Life as a Digital Marketing Apprentice – Final Series
It is exciting times now as the year comes closer to the end as well as my apprenticeship, where I will be officially signing out in January 2018. If you haven’t yet, do be sure to check out the first and second series of my journey so far throughout this apprenticeship.
The Finale of my Life as a Digital Marketing Apprentice
As of right now, I have a couple of months to go on my apprenticeship before it finishes. I say it all too often, but it is almost unbelievable how fast this year has gone by – (time flies when you’re having fun working at Bright Design!).
Want to know the best part?
Aside from the courses I have done with QA, I’ve loved working for Bright Design alongside with brilliantly smart, friendly and funny people. Which is what the working life is all about, you should go to a job where you can genuinely enjoy the work and the people.
My Experience So Far
I have now finished all my eight courses that I have been given throughout this year, so I will be finishing this final series with a bang by showing you a couple of things you’ve hopefully never heard of before as I outline the highlights of the final two courses I took part in which was the ‘Copyrighting, CMS & Collaborative Technologies’ course as well as the ‘Data, Metrics & Analysis course’.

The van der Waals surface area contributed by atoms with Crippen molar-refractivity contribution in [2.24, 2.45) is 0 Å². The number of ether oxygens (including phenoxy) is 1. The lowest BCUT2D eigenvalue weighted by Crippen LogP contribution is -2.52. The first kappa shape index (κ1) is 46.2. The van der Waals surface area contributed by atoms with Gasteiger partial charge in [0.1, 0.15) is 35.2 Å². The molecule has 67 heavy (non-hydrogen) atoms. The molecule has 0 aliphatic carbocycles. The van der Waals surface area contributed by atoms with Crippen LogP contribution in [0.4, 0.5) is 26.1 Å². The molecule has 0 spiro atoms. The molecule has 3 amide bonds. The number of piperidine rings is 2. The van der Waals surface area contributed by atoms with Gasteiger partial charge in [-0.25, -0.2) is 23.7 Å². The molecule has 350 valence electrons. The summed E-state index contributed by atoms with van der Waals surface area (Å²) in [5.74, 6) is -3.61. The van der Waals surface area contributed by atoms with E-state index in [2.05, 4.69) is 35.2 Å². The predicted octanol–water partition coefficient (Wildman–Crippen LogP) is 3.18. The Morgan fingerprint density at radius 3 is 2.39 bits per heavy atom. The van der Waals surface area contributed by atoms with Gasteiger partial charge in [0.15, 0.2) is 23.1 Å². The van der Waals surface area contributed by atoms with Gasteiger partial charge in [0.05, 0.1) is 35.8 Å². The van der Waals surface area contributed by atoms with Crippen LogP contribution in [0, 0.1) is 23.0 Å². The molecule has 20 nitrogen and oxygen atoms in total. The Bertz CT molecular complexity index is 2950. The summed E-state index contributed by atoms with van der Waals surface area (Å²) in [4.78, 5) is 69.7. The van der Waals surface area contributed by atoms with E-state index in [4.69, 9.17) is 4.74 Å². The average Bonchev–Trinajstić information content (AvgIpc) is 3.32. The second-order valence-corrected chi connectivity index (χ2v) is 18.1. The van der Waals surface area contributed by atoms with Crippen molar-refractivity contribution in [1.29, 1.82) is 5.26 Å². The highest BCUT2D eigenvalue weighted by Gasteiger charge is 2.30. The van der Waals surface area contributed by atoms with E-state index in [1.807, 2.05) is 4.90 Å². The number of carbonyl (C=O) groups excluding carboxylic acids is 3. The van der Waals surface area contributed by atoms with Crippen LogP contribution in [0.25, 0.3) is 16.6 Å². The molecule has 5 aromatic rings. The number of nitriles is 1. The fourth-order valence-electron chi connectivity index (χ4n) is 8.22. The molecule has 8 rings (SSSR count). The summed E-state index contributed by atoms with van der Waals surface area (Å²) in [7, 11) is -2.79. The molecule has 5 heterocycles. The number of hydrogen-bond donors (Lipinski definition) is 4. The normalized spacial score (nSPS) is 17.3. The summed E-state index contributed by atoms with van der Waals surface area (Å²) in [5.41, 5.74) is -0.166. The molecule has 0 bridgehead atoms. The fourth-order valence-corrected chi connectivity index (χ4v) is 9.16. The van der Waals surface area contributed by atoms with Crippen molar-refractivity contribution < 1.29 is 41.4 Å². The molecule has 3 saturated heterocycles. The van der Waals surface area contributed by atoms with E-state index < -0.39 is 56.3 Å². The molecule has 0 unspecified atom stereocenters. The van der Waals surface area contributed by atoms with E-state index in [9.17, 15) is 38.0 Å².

This was a neat feature on Google Maps that was shown on the Data and Metrics course that I found very interesting and more people should be made aware of. As long as you are signed into your account Google account on your phone as you travel, Google Timeline records your most visited places and all the places you’ve been based on your Location History. As you can see below, the red circles are all the places that I have visited the most.
As shown below, another feature of this is when double-clicking a red circle, you get to view the scarily accurate and predicted route that Google has created. This not only shows the exact route you took but the exact date, time, destinations in between and the transport of choice (e.g car, bicycle). You are also able to edit the route and each of the multiple stops to ensure full accuracy.